THE BLUE EDITIONTHE BUBBLEGUM PRINCES OF THE EIGHTIES ARE POP'S NEW LOVE GODS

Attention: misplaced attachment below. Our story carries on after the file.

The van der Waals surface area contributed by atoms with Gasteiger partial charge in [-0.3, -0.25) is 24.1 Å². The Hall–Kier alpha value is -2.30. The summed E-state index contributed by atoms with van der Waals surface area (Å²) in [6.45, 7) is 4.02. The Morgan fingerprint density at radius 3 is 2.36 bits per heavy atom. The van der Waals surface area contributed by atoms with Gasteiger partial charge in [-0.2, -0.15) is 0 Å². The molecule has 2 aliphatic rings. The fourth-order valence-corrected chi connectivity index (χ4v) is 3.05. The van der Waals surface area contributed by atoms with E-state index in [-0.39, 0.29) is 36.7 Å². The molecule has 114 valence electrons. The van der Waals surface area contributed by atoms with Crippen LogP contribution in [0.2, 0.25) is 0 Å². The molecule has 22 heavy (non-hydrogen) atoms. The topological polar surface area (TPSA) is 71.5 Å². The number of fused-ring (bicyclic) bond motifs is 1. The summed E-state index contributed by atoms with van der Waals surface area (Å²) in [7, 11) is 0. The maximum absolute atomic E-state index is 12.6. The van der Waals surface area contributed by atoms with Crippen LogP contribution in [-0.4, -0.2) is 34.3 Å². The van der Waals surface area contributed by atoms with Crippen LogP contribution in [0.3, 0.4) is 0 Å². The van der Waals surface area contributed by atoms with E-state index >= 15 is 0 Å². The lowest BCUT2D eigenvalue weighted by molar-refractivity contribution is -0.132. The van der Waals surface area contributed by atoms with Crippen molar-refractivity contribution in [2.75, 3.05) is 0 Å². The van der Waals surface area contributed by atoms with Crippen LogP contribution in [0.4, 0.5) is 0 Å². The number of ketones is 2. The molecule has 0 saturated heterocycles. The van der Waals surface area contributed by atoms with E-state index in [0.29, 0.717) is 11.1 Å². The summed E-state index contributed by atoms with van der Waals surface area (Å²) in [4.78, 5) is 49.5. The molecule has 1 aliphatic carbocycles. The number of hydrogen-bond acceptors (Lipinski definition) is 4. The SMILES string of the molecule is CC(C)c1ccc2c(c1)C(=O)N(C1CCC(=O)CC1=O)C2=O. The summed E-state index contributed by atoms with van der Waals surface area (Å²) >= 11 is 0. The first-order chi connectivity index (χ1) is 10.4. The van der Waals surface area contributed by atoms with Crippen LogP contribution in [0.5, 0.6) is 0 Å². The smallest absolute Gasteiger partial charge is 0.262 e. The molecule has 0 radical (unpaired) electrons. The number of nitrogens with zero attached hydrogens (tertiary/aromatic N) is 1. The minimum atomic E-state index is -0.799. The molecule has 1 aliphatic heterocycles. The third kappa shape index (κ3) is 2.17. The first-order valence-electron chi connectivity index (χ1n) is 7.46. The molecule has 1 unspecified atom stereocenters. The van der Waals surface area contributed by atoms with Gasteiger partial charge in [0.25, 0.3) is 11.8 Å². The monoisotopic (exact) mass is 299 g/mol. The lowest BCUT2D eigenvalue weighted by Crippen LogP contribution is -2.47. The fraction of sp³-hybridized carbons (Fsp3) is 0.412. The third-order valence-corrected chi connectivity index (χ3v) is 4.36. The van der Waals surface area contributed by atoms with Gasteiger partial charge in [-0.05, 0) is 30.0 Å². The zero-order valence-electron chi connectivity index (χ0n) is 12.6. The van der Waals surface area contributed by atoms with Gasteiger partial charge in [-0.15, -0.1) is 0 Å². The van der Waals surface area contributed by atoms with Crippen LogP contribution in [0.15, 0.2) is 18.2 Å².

Late August 1984. Half past midnight on the haunches of what has been, for most kids, the first day back to school. Up and down the quiet suburban streets, the bedroom lights that burned brightly all through summer vacation have been snuffed out cold. "Not on a school night," the forbidding phrase welcomely retired for the past three months, suddenly reappears in the vocabularies of parents everywhere. But sixteen-year-olds Ricky Bell, Michael Bivens, Ronald DeVoe, and Ralph Tresvant and fifteen-year-old Bobby Brown ain't worried about rising early for the school bus. The five members of New Edition, MCA's hot new teen sensation, have just bopped out of a trendy Phoenix nightclub on the arms of foxy ladies easily ten years their seniors. It's all too much for a group of club regulars, four eligible bachelors in their mid- to late twenties who've followed the shapely sirens out to the curb in a last-ditch attempt to steal them away from the young pop stars. "Yo!" hollers one of the men. "What do you ladies want with kids? This here's the Old Edition! C'mon over here." But the cradle-robbing cuties are not deterred from their mission. Sure, the fresh-faced fivesome stepping into their sport coupes are kids. But with a couple of hit records on the charts and a professionally groomed look straight out of the latest MTV fashion portfolio, the pubescent quintet still has more on the ball than most of the heavy hitters at the bar. Besides, after a summer of pop trends ruled by youngsters, kids are suddenly, in a way, the hip Eighties escort. "I think kids are the new thing in the music industry now," says Ralph Tresvant a couple of hours before leaving the club. "Breakin,' rappin,'" he says, rattling off the latest sensations. "It's mostly the kids that are behind that." "It seems like history's repeating itself," adds Michael Bivens, recalling the period in the early Seventies then the young, exuberant sound of the Jackson 5 sparked a kid-group trend that introduced a handful of similar acts like the Osmonds and the Sylvers. "Now we're coming out, and we're bringing the young sound back again, and we're getting copiers." "Everybody's looking for these kid groups," says Tresvant. "They see that young kids are making it now, so they all want to get a piece of the young action." Including, it seems, older women. Everywhere the boys go, they admit, they're approached by the kind of twentysomething babes most kids their age only get to see in David Lee Roth videos or the intimate-apparel pages of the J.C. Penney catalogue. Unfortunately, everywhere they go the boys are also followed by their ever-vigilant manager and a bodyguard so enormous he could eclipse the moon on any given romantic evening. The beefy bodyguard intercepts every drink the kids are offered and tastes it first for traces of alcohol. The manager cordons off his young charges like a human "Crime Scene--Do Not Cross" banner every time a leg-weakening temptress approaches. And when the five drive off in the back seats of those damsel-driven coupes, they're followed close behind by--yep, the record company chaperones. There is, after all, a highly bankable image to protect. New Edition, as Bivens observed, is MCA's updated answer to the cartoon-era Jackson 5, a squeaky-clean quintet who sing perky bubblegum ballads to "Candy Girl" and do radio ads urging their pip-squeak peers to "Cool it now, don't be a fool--stay in school!" It would hardly do to turn them loose in a hotel room with a covey of freaky foxes and risk having plaster casts of their privates turn up in some enterprising groupie's rock-curio road show. That kind of action would have to wait until the boys were old enough to shed their teen-dream image. Until they were established enough to reintroduce themselves as an older, more mature Edition. Until, until . . . FAST-FORWARD TO January 1989. Nineteen-year-old Bobby Brown, now a solo superstar on tour in support of his multiplatinum album Don't Be Cruel, is arrested after a sold-out concert in Columbus, Georgia, for violating the state's "lewd law." According to arresting officer Sergeant Bobby Horne, Brown was nabbed for "simulating sexual intercourse" onstage with an eighteen-year-old fan--even though Brown himself insists he was three to five feet away from the girl at all times (a testimony to white America's exaggerated image of the black male's tool if ever there was one). A year later, under the corporate-sounding moniker Bell Biv DeVoe, New Edition's back-up singers release an album jam-packed with such throbbing backbeats and licentious lyrics it prompts one Rolling Stone critic to exclaim, "If the true spirit of the male love jones could speak, its words would be BBD's." Indeed, the album's first single "Poison" is aired only in carefully censored versions on many Top 40 stations, with many programmers squeamish about broadcasting lines like "Me and the crew used to do her" over the car radio while Mom's toting the tots to school. BBD responds to the controversy with a second single more explicit than the first. "Do Me Baby," a sizzler with a title as subtle as an erection, even comes complete with instructions: "Slap it up, flip it, rub it down--oh noooo!"